If there is discrimination in the Finnish labor market, how can we measure it? What do the facts below about migrants in the Finnish labor market tell us? This box story is part of a larger feature on migrant employment called, How systemic racism and discrimination works in the Finnish workplace.
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Migrant Tales has written a number of stories showing how Finland’s asylum policy and treatment of about 38,000 asylum seekers that came to the country during 2015-16 has been costly and ineffective. The government claims differently for obvious reasons.
The Finnish parliament didn’t vote Friday to tighten even further family reunification guidelines but effectively socially excluded and relegated migrants, especially asylum seekers, to second- and third-class citizens. The news ironically coincides with the death of former Rural Party MP Sulo Aittoniemi (1936-2016), a person who was against refugees and cultural diversity.
The political, economic and social situation in Finland remains perplexing. Finns have been told for so long how good they have it, that they now refuse to believe anything to the contrary.
Two news stories published this week highlight in my opinion why intolerance continues to dominate debate in these parts. The latest story published by YLE was about a dissertation by Annukka Muurin, which showed that multicultural, or third-culture Finns, speak Finnish better than their parents’ language. Isn’t this a pretty obvious finding if the child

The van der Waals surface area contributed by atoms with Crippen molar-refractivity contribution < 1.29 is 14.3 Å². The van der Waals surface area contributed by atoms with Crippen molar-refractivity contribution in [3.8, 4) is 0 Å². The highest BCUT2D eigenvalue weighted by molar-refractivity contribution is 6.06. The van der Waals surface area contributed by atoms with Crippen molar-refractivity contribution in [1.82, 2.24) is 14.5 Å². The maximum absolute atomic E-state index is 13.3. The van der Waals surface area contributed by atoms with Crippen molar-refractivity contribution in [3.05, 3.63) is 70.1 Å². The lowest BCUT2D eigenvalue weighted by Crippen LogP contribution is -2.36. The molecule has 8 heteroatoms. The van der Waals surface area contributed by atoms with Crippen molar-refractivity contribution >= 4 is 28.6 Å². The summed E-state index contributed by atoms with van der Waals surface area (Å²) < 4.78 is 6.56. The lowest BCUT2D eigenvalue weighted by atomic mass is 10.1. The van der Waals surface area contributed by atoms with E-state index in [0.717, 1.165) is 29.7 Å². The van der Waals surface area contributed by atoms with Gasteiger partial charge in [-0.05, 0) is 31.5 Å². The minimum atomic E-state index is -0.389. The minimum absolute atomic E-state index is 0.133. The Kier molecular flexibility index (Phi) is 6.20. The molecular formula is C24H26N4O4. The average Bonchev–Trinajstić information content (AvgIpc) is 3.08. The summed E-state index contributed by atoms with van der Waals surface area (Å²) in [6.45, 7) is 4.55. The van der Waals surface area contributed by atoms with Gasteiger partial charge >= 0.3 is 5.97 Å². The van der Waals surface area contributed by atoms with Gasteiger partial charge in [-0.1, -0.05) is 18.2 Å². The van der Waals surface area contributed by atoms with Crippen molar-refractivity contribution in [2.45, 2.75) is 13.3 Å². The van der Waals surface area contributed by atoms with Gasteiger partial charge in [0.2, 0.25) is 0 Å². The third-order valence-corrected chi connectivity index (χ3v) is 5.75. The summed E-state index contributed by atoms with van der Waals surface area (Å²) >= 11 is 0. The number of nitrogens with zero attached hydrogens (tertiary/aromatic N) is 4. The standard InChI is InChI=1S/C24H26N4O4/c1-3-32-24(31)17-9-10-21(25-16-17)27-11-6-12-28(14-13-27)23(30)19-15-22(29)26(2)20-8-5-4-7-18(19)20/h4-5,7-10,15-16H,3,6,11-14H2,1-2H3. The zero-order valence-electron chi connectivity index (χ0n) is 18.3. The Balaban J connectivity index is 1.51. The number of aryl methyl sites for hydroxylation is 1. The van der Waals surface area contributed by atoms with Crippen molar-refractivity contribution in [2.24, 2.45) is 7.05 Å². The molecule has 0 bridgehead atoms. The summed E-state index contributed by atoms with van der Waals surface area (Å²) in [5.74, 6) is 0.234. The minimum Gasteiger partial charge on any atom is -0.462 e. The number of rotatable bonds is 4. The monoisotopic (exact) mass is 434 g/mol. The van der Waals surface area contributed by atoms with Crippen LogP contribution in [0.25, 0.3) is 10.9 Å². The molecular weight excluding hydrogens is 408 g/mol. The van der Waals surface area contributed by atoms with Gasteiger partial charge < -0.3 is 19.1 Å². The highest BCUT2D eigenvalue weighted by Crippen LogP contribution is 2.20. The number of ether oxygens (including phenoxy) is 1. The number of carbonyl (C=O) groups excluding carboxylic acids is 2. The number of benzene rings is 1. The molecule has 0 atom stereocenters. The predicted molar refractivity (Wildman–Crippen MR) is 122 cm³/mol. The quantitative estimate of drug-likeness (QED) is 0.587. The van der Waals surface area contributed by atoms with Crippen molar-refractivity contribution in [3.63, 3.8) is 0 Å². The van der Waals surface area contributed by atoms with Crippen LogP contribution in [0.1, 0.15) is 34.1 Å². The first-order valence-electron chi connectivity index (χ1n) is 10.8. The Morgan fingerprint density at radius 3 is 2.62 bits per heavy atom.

Even if parliamentary elections will take place on April 19, 2015, it’s clear that they’ve begun. Rumbles can be already heard from political parties such as the Perussuomalaiset (PS)*, Muutos 2011 and the National Coalition Party, which are vying for media attention and voters. Who are they targeting? Who else but migrants and minorities. National Coalition Party
National Coalition Party MP Pia Kauma has made headlines recently by exploiting people’s suspicion of migrants in general and migrant women in particular for buying new baby carriages with welfare money. Even if her claim is based on hearsay, the MP continues to make headlines. She doesn’t get noticed for victimizing migrants and basing her claim
Even if parliamentary elections are in April, some politicians, like National Coalition Party (Kokoomus) MP and Espoo city councilwoman Pia Kauma, are openly attacking migrants. She’s the conservative politician who stated on Friday that migrants shouldn’t buy new baby carriages with welfare money. Kauma got an opportunity on Monday to present her case on YLE’s A-Studio.